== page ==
Hurling, too, was a fast and furious game, very similar to our game of hockey, and played with sticks and a ball. Two neighbouring parishes used to compete, and the object was to drive the ball from some central spot to one, or other, village. The contest was keen and exciting; a ball was driven backwards and forwards, over hills, dales, hedges, and ditches, through bushes, briars, mires, plashes, and rivers, until at length the wished-for goal was gained. Battledore and shuttlecock were favourite games for the girls, which they played singing quaint rhymes—
“Great A, little
This is pancake day!”
and the men also indulged in tip-cat, or billet.
There is one other custom, of a most barbarous and cruel description, which was practised on Shrove Tuesday by our forefathers, and which happily has perished, and that was throwing at cocks or hens with sticks. The poor bird was tied by the leg, and its tormentors stood twenty-two yards distant and had three throws each for twopence, winning the bird if they could knock it down. The cock was trained beforehand to avoid the sticks, so as to win more money for its brutal master. Well might a learned foreigner remark, “The English eat a certain cake on Shrove Tuesday, upon which they immediately run mad, and kill their poor cocks.” Cock-fighting was a favourite amusement on Shrove Tuesday, as well as at other times. This shameful and barbarous practice was continued until the eighteenth century; some of our kings took delight in it, and in the old grammar schools in the North of England it was sanctioned by the masters, who received from their scholars a small tax called “cock-fight dues.” Happily, with bull-baiting, bear-baiting, dog-fighting, and the like, this cruel and brutal pastime has ceased to exist. If we have lost some of the simple joys and cheerful light-heartedness of our forefathers, we have also happily lost some of their cruel disregard for the sufferings of animals, and abandoned such barbarous amusements as I have tried to describe. But the old sports of England were not all like these; the archery, running, leaping, wrestling, football, and other games in which our ancestors delighted, made the young men of England a manly and a sturdy race, and our nation mainly owes its greatness to the courage, manliness, and daring of her sons.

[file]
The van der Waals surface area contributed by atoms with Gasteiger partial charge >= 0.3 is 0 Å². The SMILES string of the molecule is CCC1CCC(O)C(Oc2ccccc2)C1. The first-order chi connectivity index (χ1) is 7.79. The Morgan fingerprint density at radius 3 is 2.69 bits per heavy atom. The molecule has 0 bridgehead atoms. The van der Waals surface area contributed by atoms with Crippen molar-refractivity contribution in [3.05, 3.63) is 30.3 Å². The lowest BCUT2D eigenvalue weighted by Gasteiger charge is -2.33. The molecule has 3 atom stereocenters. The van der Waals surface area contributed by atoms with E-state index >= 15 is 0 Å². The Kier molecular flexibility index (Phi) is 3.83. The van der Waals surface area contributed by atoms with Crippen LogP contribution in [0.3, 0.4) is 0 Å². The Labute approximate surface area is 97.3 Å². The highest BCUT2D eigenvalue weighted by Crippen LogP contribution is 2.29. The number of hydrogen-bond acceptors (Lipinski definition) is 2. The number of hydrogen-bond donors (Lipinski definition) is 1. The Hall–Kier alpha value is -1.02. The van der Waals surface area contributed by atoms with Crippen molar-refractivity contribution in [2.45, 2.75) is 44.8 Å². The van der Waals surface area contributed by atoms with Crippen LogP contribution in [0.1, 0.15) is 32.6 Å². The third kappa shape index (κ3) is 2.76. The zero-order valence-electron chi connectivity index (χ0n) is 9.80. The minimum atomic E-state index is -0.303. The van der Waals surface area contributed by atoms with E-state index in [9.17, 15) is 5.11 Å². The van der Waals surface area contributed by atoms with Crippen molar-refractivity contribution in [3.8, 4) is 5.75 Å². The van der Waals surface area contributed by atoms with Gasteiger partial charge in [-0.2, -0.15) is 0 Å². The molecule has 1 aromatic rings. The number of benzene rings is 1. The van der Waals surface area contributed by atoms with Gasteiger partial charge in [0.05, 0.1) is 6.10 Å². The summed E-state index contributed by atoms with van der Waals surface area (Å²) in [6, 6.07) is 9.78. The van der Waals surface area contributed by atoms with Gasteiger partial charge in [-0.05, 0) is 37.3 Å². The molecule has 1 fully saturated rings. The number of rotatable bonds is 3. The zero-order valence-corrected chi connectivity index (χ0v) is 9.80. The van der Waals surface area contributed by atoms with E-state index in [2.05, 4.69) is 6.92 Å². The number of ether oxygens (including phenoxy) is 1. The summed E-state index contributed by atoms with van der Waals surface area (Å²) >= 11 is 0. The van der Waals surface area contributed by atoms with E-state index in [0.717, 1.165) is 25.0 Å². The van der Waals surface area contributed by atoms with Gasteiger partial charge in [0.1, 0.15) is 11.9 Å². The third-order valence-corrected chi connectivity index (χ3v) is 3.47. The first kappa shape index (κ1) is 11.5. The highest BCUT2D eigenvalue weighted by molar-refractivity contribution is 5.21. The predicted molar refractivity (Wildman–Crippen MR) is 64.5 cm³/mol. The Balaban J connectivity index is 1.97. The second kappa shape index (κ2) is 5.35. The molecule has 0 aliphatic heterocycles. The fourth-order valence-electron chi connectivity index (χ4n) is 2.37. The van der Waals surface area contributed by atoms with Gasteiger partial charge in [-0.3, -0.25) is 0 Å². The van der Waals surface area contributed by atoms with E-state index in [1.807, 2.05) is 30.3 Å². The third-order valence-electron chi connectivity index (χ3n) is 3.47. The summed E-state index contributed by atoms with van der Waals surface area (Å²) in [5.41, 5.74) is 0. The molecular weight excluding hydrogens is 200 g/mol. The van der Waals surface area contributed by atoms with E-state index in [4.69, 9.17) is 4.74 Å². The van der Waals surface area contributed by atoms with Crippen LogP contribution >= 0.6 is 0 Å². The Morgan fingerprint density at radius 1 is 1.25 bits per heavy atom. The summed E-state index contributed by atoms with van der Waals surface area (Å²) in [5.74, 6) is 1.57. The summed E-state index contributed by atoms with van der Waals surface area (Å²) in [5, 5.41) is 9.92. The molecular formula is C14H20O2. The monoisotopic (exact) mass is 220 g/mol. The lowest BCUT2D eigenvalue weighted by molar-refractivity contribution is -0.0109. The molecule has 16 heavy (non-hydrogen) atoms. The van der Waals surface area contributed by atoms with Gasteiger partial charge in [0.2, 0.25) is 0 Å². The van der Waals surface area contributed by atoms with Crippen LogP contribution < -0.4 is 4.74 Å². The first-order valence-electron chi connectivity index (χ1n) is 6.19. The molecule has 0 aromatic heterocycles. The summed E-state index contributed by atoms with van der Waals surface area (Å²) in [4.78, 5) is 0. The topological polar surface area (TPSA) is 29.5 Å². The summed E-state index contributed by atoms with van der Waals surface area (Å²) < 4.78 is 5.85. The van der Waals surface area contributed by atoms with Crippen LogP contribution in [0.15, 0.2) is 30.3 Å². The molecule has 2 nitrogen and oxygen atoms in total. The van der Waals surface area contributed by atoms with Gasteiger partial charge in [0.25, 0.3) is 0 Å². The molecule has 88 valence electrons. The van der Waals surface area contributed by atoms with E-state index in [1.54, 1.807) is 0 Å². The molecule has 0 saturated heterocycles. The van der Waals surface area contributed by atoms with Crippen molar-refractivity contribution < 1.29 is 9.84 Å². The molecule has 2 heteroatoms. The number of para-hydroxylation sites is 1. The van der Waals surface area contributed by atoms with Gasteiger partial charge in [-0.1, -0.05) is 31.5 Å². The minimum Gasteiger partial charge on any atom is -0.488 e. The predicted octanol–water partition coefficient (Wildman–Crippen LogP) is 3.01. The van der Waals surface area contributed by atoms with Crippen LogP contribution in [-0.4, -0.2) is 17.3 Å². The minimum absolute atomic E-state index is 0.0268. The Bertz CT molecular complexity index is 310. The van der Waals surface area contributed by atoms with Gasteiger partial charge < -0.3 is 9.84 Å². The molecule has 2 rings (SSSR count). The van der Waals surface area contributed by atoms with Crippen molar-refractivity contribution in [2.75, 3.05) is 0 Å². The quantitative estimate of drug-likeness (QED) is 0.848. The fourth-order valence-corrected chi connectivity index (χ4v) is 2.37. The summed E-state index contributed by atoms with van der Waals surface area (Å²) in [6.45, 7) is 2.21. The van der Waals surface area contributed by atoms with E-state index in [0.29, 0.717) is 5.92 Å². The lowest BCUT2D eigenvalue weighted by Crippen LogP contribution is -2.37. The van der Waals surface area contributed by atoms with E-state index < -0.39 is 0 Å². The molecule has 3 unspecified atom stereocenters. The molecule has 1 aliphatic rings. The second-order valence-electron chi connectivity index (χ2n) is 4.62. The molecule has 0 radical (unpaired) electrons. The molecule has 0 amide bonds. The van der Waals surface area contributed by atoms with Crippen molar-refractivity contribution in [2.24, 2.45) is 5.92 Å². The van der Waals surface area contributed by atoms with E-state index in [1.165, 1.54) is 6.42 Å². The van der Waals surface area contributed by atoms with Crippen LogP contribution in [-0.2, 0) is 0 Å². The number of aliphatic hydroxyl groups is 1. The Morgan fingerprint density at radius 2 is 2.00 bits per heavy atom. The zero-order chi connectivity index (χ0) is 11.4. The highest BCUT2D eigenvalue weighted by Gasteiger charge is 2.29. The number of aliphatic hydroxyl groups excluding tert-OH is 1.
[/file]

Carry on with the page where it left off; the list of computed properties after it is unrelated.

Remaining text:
But Ash Wednesday has dawned, and all is still in town and village. The Shrove-tide feast is ended, and the days of fasting and of prayer have hushed the sounds of merriment and song.
“And now a solemn fast
When earth wakes from her winter sleep.”
“And he was clad in
cote and hode of grene;
A shefe of pecocke arrowes bryght and shene
Under his belt he bare ful thriftely,
Well could he dresse his tackle yomanly;
His arrowes drouped not with fethers lowe,
And in hande he bare a myghty bowe.”